Security/Hacked System - Now what?!!

bruce badouglas at
Sun Dec 22 15:37:44 UTC 2013


Right in what you wrote. And what you wrote allows for ssh commands to
be used where you specify the keyFile.

However you can also mod the ssh_config (i believe) to have it auto
use the keyFile with the pub/private key to negotiate the user/passwd
process for the ssh cmd. This is useful when remotely/programatically
accessing the ssh cmdline process for running remote apps, xferring
files, etc.

But, and in my case, once all of this is setup, and working. If hacker
guy gets in Sys1, (where Sys1/Sys2 have been setup to do pub/private
key, and the underlying Sys1/Sys2 keyfiles have been created) then
hacker guy can easily get into/access Sys2, provided they "know" the

And this is where I'm trying to determine if there's any kind of
approach/process to allow for the programmatic use via ssh, but at the
same time be secure if the initial system is hacked.



On Sun, Dec 22, 2013 at 8:31 AM, Wolfgang S. Rupprecht
<wolfgang.rupprecht at> wrote:
> bruce <badouglas at> writes:
>> And regarding the ssh/remote access, you specify public/private keys,
>> and you have the key process run from the key file. This allows a user
>> to be able to ssh into the box without having to use the ssh passwd,
>> but only from the corresponding box that has the associated public
>> (master/client) passwd/key setup to permit the login access.
> You should set up the RSA or ECDHE private keys with a password.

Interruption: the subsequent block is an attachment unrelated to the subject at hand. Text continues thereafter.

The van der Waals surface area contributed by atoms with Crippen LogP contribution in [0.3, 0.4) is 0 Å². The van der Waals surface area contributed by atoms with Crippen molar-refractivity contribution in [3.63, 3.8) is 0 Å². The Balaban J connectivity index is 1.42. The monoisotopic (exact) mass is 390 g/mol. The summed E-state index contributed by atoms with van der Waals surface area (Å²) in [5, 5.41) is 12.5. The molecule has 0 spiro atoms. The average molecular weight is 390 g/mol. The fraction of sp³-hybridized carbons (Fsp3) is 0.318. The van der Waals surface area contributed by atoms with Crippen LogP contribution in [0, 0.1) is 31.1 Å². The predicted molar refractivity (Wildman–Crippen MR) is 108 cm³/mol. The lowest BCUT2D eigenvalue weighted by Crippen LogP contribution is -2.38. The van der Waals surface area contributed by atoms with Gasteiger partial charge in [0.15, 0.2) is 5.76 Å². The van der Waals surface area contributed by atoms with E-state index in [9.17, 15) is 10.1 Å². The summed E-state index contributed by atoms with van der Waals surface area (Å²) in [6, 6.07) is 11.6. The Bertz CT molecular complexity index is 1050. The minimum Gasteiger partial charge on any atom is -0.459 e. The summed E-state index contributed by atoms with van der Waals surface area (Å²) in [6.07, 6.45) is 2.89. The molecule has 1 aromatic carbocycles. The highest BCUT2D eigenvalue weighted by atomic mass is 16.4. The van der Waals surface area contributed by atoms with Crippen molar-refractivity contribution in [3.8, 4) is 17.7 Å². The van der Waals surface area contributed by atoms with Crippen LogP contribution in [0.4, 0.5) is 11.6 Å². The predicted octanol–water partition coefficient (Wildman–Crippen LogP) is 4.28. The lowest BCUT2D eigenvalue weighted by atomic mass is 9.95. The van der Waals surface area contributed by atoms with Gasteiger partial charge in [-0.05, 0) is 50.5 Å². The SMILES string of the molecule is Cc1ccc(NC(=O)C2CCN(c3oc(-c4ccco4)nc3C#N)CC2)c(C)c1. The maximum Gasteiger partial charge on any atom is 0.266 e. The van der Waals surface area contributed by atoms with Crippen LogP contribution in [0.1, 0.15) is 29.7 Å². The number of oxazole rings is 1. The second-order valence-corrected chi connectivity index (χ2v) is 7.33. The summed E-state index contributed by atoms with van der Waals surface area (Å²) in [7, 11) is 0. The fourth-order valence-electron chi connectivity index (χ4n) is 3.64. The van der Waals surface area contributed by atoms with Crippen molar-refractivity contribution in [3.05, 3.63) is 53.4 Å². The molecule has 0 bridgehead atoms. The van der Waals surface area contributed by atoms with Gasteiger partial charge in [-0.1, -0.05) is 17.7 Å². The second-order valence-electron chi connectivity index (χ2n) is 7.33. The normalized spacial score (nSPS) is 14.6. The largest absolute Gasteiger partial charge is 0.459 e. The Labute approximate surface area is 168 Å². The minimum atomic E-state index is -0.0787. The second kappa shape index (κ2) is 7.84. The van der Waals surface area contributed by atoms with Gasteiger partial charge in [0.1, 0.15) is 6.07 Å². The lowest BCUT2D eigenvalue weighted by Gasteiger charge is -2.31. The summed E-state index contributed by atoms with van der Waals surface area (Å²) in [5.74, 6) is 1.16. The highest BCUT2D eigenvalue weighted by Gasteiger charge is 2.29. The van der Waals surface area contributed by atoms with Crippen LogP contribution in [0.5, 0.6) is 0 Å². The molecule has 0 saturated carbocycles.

> ssh-keygen prompts you for a password when it cranks out the key for
> you.
>> But in this situation, if a user hacks into the 1st system, then they
>> have access to the 2nd system, assuming they know the 2nd system's
>> username. This would happen as the private/public key access file has
>> been setup!
> Without the decryption password for the RSA or ECDHE keys, they are
> going nowhere.
> On the other hand, you want *all* of your systems up to snuff with
> all forms of unix password logins turned off.  Seems like you are
> implying that some systems are easier to break into than others.  That's
> not good.
> /etc/ssh/sshd_config:
> Protocol 2
> # reset the host keys to only rsa or ecdsa
> HostKey /etc/ssh/ssh_host_rsa_key
> HostKey /etc/ssh/ssh_host_ecdsa_key
> # rekey every hour or default data (1G - 4G depending on cipher)
> RekeyLimit default 1h
> SyslogFacility AUTHPRIV
> # We use RSA/ECDSA.  If it hasn't completed in 10 seconds, there is a
> # big problem.
> LoginGraceTime 10
> # Unlike what this looks like, it says that root may not use the unix
> # password for authentication.  Root *must* use public-key. -wsr
> PermitRootLogin without-password
> AuthorizedKeysFile      .ssh/authorized_keys
> # no unix passwords any more.  RSA or ECDSA only.
> PasswordAuthentication no
> ChallengeResponseAuthentication no
> KerberosAuthentication no
> GSSAPIAuthentication no
> UsePAM no
> X11Forwarding yes
> UsePrivilegeSeparation sandbox          # Default for new installations.
> # Set the keep-alive for a heartbeat every 60 seconds and a connection
> # close after 30 minutes. -wsr 2003/11/26
> ClientAliveInterval  60
> ClientAliveCountMax  30
> # Accept locale-related environment variables
> # Cut down on the number of user accounts that can ssh in just in case
> # some bug allows .ssh/authorized_keys files to be written.
> AllowUsers root user1 user2 usern
> # --- end ----
> -wolfgang
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